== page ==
The Gary Sinise Foundation Launches National Network to Combat PTSD

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Actor, humanitarian and veteran supporter Gary Sinise and his Foundation have launched The Gary Sinise Foundation Avalon Network — a cognitive health and mental wellness network providing transformative care to veterans and first responders experiencing post-traumatic stress, traumatic brain injuries and substance abuse.

The Gary Sinise Foundation Avalon Network builds on the work of the Marcus Institute for Brain Health and the Boulder Crest Foundation’s Warrior PATHH program, and will establish 20 treatment sites nationwide to serve thousands of veterans, first responders and their families.

Both are personally motivated to improve and expand upon the care provided to veterans and first responders, and the Gary Sinise Foundation Avalon Network marks the first time that Marcus and Blank have partnered together since cofounding The Home Depot.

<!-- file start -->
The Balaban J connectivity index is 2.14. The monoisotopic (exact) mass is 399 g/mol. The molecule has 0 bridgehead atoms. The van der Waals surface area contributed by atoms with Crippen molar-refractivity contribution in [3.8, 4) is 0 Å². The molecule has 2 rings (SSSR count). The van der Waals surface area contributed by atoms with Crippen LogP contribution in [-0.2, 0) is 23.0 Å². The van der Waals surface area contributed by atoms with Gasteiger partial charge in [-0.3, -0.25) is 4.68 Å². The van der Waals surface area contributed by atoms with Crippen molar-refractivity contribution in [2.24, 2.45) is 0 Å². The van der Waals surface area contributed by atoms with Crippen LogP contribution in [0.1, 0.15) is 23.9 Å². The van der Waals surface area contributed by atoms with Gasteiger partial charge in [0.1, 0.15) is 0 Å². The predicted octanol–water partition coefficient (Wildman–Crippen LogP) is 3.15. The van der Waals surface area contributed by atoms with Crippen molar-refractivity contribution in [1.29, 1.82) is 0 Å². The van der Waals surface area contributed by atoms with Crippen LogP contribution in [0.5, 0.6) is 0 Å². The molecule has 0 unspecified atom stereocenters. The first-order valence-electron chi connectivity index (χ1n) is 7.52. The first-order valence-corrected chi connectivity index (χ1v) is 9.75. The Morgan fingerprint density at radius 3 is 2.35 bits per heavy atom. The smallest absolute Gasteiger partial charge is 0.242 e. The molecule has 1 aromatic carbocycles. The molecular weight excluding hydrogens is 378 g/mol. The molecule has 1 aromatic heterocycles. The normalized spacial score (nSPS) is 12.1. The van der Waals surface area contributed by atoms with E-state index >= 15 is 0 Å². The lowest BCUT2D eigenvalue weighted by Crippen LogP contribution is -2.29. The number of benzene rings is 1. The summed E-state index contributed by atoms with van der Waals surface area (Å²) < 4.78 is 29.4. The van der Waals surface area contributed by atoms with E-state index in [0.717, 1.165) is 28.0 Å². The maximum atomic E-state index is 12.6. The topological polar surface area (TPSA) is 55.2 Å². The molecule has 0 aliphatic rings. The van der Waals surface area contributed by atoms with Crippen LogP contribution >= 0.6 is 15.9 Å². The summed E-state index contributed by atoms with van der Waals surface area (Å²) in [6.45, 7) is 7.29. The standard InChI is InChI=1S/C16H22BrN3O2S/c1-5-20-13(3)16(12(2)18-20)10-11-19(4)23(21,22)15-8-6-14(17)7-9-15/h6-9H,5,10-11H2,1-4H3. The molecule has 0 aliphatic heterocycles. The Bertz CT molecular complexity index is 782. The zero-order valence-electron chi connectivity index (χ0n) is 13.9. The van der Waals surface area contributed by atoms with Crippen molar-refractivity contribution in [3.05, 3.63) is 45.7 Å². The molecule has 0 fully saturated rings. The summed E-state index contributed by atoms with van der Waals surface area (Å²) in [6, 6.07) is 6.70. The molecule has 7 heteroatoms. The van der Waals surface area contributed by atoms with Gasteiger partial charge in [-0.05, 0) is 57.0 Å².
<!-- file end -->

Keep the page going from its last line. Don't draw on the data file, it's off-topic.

“We’ve lost more veterans to suicide than we have on the battlefields of the Global War on Terror. Our veterans and their families put their lives on the line for us and they deserve the highest level of care available.” said Marcus.

“We’ve found the perfect partner in the Gary Sinise Foundation to scale this idea into a national network that will provide cutting-edge care and improve the quality of life for our nation’s heroes. Traumatic Brain Injury (TBI) and post-traumatic stress (PTS) affect nearly 1 out of every 3 military personnel deployed to war zones since 2001. An estimated 30 percent of our nation’s first responders also experience symptoms of depression and post-traumatic stress.